Kohli loses a Test series against South Africa, and ends his captaincy of the Indian Test cricket team. He was the most successful captain in Indian Test history.

15 January 2022 By Paul Martin

It’s been a huge suprise and a huge shock to the world of cricket. Yet the signs were there.

There were unmistakable indications of immense frustration in his last two days as Test cricket captain. Virat Kohli seemed to have lost control of his team’s — and his own — behaviour.

For example, with South Africa needing a handful of runs for an unexpected Test-match and Series victory, a fielder threw a ball way wide of the wicketkeeper and added a totally unnecessary four runs to the South African victory chase. It was nothing like any other throw during the entire match, and looked deliberately self-destructive.

And there was also the extraordinary row the day before when, after a decision was reversed by the computerised review system, Kohli and two other players artificially launched a verbal onslaught via the stump microphone.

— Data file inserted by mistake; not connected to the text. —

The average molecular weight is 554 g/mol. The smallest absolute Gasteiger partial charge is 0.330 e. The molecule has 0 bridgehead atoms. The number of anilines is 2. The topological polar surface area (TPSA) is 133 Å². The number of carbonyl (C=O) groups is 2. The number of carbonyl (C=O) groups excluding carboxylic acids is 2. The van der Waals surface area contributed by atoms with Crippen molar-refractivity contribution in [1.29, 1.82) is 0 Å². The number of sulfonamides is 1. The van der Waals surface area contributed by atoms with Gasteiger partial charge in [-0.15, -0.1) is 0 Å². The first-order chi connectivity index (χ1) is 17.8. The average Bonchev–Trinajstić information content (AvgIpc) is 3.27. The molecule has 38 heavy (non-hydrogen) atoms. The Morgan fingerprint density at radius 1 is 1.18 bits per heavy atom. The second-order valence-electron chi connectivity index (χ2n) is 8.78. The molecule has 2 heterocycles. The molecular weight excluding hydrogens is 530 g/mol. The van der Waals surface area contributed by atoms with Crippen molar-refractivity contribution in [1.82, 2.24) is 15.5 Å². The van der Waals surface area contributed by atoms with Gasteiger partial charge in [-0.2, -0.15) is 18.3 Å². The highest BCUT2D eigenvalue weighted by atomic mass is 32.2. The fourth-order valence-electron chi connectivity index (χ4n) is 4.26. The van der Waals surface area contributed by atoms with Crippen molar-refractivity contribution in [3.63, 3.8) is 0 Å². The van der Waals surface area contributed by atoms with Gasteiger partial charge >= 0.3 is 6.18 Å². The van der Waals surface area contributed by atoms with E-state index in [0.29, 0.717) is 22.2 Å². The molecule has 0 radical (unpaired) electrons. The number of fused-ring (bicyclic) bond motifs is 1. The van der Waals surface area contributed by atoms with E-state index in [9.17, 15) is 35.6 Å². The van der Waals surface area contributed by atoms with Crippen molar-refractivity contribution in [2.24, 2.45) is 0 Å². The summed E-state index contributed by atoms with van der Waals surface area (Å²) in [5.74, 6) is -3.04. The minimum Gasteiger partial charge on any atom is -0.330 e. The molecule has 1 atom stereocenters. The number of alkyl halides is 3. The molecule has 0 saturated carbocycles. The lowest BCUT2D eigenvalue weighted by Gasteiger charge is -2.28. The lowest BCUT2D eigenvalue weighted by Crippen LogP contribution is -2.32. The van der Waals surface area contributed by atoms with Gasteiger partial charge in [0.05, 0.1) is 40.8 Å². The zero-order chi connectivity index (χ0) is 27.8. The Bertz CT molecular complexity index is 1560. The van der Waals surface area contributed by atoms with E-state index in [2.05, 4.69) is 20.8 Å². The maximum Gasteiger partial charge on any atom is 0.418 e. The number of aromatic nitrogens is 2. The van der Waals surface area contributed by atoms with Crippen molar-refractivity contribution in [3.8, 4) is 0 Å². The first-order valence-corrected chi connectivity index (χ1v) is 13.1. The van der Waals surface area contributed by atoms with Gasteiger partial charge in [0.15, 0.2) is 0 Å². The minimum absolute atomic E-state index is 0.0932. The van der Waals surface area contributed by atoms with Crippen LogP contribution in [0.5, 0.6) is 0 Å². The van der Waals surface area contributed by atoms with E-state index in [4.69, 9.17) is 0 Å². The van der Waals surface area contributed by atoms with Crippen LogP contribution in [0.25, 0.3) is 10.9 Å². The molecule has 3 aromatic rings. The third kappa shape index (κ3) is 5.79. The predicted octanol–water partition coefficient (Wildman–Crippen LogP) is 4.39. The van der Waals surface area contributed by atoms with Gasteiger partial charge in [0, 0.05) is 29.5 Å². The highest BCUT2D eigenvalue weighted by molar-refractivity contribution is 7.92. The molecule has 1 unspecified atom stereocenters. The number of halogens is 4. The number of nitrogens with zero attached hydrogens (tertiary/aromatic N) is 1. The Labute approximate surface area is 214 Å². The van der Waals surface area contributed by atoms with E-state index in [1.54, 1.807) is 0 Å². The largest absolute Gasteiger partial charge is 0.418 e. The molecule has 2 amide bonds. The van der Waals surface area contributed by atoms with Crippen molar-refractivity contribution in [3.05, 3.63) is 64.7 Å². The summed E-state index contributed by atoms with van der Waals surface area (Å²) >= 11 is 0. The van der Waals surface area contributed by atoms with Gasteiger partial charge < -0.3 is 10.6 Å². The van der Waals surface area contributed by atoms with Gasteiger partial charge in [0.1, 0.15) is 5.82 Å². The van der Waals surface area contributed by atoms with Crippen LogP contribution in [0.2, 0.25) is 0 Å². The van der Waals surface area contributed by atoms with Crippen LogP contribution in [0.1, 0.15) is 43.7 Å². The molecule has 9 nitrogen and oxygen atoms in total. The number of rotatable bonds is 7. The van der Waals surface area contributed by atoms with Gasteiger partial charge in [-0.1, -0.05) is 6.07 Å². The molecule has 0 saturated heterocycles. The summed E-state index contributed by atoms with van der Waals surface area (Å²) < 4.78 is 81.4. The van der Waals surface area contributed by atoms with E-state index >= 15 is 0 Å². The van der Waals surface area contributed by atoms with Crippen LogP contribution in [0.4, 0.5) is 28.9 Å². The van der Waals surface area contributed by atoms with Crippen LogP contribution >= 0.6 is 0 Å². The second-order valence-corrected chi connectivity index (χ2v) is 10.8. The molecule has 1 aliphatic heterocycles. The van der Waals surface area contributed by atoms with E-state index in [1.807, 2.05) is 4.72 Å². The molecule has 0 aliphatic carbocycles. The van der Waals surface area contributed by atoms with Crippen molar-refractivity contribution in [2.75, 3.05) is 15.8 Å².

Here’s what Kohli wrote.

This tweet suggests Kohli, a man filled with emotion and drive, feels he cannot provide “120 per cent” effort any more in marshalling his side.

He can certainly be proud of his achievements as India’s cricket leader. Apart from three Australian captains, when Kohli has led his side for the last seven years he has actually produced the best ratio of wins to losses in the history of Test cricket. [South African captain Ali Bacher had a perfect 100 per cent winning record, but that is not counted as a statistic because he only captained four times [against Australia in 1970, before his country’s team was banned from world cricket during the apartheid era.]

Kohli will probably continue as a Test batsman. His average is up among the world’s best at over 50 runs per innings, and he showed a welcome return to form in South Africa after a lean period.